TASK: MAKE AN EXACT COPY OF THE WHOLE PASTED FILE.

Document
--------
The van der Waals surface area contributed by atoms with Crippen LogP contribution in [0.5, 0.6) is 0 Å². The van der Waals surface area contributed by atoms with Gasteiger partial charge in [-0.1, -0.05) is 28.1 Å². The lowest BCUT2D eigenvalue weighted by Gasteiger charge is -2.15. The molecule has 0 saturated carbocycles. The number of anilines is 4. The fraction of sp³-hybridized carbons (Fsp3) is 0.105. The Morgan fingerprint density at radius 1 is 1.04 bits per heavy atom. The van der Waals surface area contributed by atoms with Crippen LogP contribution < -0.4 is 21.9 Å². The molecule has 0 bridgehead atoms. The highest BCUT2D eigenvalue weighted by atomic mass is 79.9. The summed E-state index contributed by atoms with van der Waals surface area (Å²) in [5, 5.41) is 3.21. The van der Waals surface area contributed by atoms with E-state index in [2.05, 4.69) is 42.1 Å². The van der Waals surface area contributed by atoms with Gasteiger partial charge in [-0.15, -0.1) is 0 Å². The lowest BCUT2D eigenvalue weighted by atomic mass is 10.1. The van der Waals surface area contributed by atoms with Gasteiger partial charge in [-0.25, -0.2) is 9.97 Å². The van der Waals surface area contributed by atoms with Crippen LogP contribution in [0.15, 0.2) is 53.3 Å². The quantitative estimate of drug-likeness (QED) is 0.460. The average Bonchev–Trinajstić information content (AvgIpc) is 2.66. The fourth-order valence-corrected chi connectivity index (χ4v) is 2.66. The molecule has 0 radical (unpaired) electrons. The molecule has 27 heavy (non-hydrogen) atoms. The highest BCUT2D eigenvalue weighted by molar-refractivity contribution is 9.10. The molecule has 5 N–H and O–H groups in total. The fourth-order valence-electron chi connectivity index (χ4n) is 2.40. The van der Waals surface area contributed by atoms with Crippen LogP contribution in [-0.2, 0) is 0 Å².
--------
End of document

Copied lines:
The van der Waals surface area contributed by atoms with Crippen LogP contribution in [0.5, 0.6) is 0 Å². The van der Waals surface area contributed by atoms with Gasteiger partial charge in [-0.1, -0.05) is 28.1 Å². The lowest BCUT2D eigenvalue weighted by Gasteiger charge is -2.15. The molecule has 0 saturated carbocycles. The number of anilines is 4. The fraction of sp³-hybridized carbons (Fsp3) is 0.105. The Morgan fingerprint density at radius 1 is 1.04 bits per heavy atom. The van der Waals surface area contributed by atoms with Crippen LogP contribution < -0.4 is 21.9 Å². The molecule has 0 bridgehead atoms. The highest BCUT2D eigenvalue weighted by atomic mass is 79.9. The summed E-state index contributed by atoms with van der Waals surface area (Å²) in [5, 5.41) is 3.21. The van der Waals surface area contributed by atoms with E-state index in [2.05, 4.69) is 42.1 Å². The van der Waals surface area contributed by atoms with Gasteiger partial charge in [-0.15, -0.1) is 0 Å². The lowest BCUT2D eigenvalue weighted by atomic mass is 10.1. The van der Waals surface area contributed by atoms with Gasteiger partial charge in [-0.25, -0.2) is 9.97 Å². The van der Waals surface area contributed by atoms with Crippen LogP contribution in [0.15, 0.2) is 53.3 Å². The quantitative estimate of drug-likeness (QED) is 0.460. The average Bonchev–Trinajstić information content (AvgIpc) is 2.66. The fourth-order valence-corrected chi connectivity index (χ4v) is 2.66. The molecule has 0 radical (unpaired) electrons. The molecule has 27 heavy (non-hydrogen) atoms. The highest BCUT2D eigenvalue weighted by molar-refractivity contribution is 9.10. The molecule has 5 N–H and O–H groups in total. The fourth-order valence-electron chi connectivity index (χ4n) is 2.40. The van der Waals surface area contributed by atoms with Crippen LogP contribution in [-0.2, 0) is 0 Å².